Thursday Night Poetry
So after taking a week off, I'm back with a poem from a long-dead poet. To excuse that, especially in light of the anger I feel toward magazines like The New Yorker who decide, every so often, to devote some of the limited space they provide for poetry to little known poets like Elizabeth Biship, I say that this situation is different, because I'm posting a poem in translation, and the translation was published only a few years ago by my old friend Geoffrey Brock.
The poet is Cesare Pavese, and I'll be teaching Geoff's translation side by side with the one included in the text I chose for my Interpretation of Poetry students. The poem is "Grappa in September."
The mornings pass clear and eserted
on the river's banks, fogged over by dawn,
their green darkened, awaiting the sun.
In that last house, still damp, at the edge
of the field, they're selling tobacco, blackish,
juicy in flavor; its smoke is pale blue.
They also sell grappa, the color of water.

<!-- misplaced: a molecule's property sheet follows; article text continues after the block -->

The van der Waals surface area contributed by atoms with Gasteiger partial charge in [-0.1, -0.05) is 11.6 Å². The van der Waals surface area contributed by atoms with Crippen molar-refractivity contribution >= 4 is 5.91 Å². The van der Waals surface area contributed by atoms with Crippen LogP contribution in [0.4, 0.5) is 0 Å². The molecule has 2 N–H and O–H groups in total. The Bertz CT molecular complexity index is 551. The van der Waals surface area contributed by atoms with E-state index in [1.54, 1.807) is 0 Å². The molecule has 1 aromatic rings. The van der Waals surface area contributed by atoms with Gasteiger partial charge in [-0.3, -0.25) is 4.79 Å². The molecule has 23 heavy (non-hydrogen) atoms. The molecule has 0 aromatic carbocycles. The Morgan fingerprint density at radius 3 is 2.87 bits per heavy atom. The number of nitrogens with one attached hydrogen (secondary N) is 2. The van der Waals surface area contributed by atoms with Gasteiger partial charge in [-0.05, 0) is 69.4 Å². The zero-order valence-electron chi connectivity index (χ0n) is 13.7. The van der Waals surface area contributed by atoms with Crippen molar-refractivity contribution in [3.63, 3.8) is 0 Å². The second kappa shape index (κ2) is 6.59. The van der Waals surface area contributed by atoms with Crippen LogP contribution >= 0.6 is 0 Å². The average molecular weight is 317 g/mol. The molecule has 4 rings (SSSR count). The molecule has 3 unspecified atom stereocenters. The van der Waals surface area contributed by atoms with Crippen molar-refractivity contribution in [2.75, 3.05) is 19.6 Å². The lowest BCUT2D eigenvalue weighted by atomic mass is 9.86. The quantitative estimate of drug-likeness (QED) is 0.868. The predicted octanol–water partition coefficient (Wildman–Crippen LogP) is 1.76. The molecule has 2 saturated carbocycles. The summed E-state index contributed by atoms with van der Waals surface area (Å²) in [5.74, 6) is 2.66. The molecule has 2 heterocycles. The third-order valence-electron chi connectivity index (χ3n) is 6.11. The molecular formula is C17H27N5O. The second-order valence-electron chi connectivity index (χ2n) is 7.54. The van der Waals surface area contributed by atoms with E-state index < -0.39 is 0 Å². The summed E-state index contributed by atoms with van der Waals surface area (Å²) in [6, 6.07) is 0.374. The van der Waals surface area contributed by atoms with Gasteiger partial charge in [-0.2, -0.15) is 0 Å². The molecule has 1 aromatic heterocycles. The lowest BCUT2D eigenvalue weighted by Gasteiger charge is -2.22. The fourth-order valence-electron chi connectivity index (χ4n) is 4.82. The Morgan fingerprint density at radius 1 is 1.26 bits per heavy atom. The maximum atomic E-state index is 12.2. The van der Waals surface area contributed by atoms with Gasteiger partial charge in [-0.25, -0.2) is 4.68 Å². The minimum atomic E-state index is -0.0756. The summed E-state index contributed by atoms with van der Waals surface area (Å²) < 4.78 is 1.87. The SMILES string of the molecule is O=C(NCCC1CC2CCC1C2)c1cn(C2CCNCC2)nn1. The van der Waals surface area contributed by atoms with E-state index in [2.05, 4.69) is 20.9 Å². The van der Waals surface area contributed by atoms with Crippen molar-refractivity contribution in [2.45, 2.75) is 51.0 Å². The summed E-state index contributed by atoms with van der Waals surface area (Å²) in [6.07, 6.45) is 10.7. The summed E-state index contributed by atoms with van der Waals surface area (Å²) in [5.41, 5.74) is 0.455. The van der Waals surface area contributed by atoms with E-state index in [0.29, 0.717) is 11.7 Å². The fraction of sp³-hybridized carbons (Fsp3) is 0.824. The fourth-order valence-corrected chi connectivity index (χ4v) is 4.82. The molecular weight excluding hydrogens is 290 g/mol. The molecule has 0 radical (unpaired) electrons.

The moment has come when everything stops
to ripen. The trees in the distance are quiet,
growing darker and darker, concealing fruit
that would fall at a touch. The scattered clouds
are pulpy and ripe. On the distant boulevards,
houses are ripening beneath the mild sky.
This early you see only women. Women don't smoke
and don't drink, they only know how to stop in the sun
to let their bodies grow warm, as if they were fruit.
The air's raw with this fog, you drink it in sips
like grappa, everything here has a flavor.
Even the river water has swallowed the banks
and steeps them below, in the sky. The streets
are like women, they grow ripe without moving.
This is the time when each person should pause
in the street to see how everything ripens.
There's even a breeze, it won't move the clouds,
but it's enough to carry the blue smoke
without breaking it: a new flavor passing. And tobacco
is best when steeped in some grappa. That's why the woman
won't be the only ones enjoying the morning.